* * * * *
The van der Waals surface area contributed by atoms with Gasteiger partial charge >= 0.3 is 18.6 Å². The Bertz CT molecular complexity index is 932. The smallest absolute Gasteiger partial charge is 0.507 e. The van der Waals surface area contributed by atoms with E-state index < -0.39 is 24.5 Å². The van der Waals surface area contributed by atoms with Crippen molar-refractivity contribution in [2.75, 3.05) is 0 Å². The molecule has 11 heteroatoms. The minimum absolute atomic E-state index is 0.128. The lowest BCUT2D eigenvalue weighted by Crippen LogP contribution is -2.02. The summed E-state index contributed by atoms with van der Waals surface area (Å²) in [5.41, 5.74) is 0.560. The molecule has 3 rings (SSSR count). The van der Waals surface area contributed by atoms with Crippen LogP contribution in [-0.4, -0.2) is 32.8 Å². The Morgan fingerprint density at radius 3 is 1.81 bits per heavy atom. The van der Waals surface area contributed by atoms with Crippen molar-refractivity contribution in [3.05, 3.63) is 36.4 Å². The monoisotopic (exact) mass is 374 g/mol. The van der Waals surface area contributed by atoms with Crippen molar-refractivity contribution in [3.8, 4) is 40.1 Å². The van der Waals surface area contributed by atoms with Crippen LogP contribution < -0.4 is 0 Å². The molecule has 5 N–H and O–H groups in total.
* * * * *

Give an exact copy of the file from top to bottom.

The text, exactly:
The van der Waals surface area contributed by atoms with Gasteiger partial charge >= 0.3 is 18.6 Å². The Bertz CT molecular complexity index is 932. The smallest absolute Gasteiger partial charge is 0.507 e. The van der Waals surface area contributed by atoms with E-state index < -0.39 is 24.5 Å². The van der Waals surface area contributed by atoms with Crippen molar-refractivity contribution in [2.75, 3.05) is 0 Å². The molecule has 11 heteroatoms. The minimum absolute atomic E-state index is 0.128. The lowest BCUT2D eigenvalue weighted by Crippen LogP contribution is -2.02. The summed E-state index contributed by atoms with van der Waals surface area (Å²) in [5.41, 5.74) is 0.560. The molecule has 3 rings (SSSR count). The van der Waals surface area contributed by atoms with Crippen LogP contribution in [-0.4, -0.2) is 32.8 Å². The Morgan fingerprint density at radius 3 is 1.81 bits per heavy atom. The van der Waals surface area contributed by atoms with Crippen molar-refractivity contribution in [3.05, 3.63) is 36.4 Å². The monoisotopic (exact) mass is 374 g/mol. The van der Waals surface area contributed by atoms with Crippen molar-refractivity contribution in [3.8, 4) is 40.1 Å². The van der Waals surface area contributed by atoms with Crippen LogP contribution < -0.4 is 0 Å². The molecule has 5 N–H and O–H groups in total.